While this comic book series is about business life in Japan, it is easy to imagine a similar strategy with regard to condom use, reproductive health, and elevation of the status of women.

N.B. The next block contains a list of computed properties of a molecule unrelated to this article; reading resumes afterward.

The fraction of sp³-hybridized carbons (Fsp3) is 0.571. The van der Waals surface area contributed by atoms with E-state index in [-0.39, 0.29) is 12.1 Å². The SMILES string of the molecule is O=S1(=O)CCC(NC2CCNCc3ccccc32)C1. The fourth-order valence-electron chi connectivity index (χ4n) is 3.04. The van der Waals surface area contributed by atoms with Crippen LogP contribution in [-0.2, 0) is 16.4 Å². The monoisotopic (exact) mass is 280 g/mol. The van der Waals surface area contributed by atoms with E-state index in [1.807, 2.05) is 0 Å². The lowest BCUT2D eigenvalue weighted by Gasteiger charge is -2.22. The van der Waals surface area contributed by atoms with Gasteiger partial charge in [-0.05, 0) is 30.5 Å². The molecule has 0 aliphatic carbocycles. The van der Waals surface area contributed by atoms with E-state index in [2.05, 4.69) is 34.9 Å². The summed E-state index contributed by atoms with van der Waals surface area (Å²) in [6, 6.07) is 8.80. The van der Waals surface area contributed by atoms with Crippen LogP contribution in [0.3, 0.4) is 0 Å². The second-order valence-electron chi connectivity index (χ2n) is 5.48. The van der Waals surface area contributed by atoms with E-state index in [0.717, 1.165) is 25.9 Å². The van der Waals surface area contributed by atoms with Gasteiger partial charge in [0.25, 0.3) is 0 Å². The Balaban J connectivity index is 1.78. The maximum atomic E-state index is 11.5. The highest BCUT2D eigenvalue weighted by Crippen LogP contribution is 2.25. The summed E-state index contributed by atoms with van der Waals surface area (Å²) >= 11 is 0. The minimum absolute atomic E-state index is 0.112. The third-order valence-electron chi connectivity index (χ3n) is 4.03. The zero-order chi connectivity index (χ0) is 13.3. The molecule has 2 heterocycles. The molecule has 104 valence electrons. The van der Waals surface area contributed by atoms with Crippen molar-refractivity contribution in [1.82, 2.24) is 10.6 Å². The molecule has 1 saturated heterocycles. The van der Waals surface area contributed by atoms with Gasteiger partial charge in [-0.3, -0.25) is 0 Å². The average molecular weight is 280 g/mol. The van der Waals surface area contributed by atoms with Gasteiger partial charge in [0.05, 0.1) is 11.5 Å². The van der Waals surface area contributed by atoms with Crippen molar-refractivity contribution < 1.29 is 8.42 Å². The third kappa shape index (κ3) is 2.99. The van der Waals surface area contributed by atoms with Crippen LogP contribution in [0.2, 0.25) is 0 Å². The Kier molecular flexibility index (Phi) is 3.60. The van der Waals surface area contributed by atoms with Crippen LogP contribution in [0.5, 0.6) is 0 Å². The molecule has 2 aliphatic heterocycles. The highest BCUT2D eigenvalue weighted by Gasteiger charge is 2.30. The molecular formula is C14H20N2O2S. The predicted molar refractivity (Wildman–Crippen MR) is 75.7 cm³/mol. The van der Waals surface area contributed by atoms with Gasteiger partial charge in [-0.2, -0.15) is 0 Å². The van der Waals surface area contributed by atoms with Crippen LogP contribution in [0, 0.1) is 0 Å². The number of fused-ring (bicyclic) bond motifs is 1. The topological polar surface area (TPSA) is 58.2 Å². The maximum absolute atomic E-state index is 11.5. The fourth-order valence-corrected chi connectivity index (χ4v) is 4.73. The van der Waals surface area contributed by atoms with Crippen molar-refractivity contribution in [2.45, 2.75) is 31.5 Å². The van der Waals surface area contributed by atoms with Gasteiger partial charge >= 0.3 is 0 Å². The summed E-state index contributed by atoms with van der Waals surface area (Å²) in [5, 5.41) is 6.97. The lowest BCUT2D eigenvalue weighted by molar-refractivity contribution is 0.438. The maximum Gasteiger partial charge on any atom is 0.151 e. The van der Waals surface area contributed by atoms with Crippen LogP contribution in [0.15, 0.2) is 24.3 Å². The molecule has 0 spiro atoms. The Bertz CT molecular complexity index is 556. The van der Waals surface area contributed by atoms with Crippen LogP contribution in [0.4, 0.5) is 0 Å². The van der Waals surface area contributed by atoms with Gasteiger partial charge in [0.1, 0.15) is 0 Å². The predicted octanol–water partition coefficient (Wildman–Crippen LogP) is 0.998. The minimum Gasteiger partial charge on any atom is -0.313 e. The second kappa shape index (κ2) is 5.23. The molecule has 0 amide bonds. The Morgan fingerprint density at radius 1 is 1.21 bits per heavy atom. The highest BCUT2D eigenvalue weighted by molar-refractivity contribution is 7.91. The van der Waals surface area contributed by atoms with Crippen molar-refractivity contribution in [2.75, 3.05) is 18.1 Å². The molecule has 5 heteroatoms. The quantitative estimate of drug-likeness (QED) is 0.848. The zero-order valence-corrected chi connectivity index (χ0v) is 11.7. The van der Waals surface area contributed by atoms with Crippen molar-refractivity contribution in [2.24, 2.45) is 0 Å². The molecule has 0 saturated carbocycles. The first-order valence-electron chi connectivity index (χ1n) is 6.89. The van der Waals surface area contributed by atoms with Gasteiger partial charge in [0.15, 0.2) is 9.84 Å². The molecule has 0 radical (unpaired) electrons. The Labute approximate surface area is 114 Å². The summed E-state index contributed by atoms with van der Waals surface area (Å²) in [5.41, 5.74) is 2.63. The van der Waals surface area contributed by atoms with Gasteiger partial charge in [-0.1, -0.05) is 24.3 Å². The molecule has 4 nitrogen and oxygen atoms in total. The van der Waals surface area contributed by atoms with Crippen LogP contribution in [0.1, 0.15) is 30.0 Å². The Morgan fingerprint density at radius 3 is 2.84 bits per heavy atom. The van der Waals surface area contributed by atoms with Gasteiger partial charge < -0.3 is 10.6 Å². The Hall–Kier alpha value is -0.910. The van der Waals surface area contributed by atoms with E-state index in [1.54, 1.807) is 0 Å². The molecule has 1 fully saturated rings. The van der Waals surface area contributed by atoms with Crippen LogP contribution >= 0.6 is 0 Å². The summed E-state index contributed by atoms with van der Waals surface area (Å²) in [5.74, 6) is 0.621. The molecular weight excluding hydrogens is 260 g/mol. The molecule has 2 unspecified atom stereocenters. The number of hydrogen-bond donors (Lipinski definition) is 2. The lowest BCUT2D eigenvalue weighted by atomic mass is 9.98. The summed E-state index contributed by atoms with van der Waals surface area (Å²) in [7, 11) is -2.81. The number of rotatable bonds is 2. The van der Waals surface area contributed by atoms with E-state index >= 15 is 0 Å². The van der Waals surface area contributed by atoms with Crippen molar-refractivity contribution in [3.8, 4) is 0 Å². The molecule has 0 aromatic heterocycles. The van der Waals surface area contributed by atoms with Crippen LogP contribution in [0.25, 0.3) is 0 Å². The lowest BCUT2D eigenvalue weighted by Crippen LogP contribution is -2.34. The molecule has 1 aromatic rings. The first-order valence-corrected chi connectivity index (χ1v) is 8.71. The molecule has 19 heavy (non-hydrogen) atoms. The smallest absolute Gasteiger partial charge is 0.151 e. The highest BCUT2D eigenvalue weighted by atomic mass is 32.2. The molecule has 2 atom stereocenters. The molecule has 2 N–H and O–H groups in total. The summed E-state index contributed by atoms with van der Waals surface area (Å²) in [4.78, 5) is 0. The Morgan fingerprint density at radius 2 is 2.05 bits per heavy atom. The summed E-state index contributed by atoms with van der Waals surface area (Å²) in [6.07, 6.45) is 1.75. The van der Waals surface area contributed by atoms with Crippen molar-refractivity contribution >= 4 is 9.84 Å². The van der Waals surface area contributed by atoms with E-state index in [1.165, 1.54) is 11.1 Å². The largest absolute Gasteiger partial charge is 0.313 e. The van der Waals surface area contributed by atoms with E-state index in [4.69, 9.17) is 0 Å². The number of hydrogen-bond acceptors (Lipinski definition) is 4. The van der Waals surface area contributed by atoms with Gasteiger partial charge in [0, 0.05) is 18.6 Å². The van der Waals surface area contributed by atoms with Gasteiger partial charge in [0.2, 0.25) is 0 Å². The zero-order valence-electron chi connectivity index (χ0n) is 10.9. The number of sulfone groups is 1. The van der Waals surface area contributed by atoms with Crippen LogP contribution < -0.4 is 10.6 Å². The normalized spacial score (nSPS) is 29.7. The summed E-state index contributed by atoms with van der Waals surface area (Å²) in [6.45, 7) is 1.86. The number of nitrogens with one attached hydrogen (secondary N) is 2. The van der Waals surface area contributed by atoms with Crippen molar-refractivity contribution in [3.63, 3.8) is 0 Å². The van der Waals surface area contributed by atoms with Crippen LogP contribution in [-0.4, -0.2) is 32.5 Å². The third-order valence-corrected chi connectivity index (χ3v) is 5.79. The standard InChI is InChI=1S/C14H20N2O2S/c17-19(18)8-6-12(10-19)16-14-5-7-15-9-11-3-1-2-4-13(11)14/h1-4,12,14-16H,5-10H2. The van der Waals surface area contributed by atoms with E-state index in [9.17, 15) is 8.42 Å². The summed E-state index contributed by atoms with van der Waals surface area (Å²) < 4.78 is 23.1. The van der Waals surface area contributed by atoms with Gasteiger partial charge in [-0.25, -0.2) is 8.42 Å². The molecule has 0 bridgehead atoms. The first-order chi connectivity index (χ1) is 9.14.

Japanese bosses are mostly an elderly lot. So it seemed that a new generation had taken the reins of corporate Japan when Kosaku Shima was appointed president of Hatsushiba Goyo, a conglomerate, in June. At just 60, Mr Shima is the best known and most beloved businessman in Japan. His ascent from lowly salaryman to lofty shacho (president) traces corporate Japan’s rise in the 1980s, its descent into the “lost decade” of the 1990s and its subsequent tentative recovery. News of Mr Shima’s appointment was broadcast on television and splashed across the country’s newspapers, and the bosses of Japan’s biggest firms lined up to lavish praise on him. “He is a man of principle,” said Tsunehisa Katsumata, president of Tokyo Electric Power.
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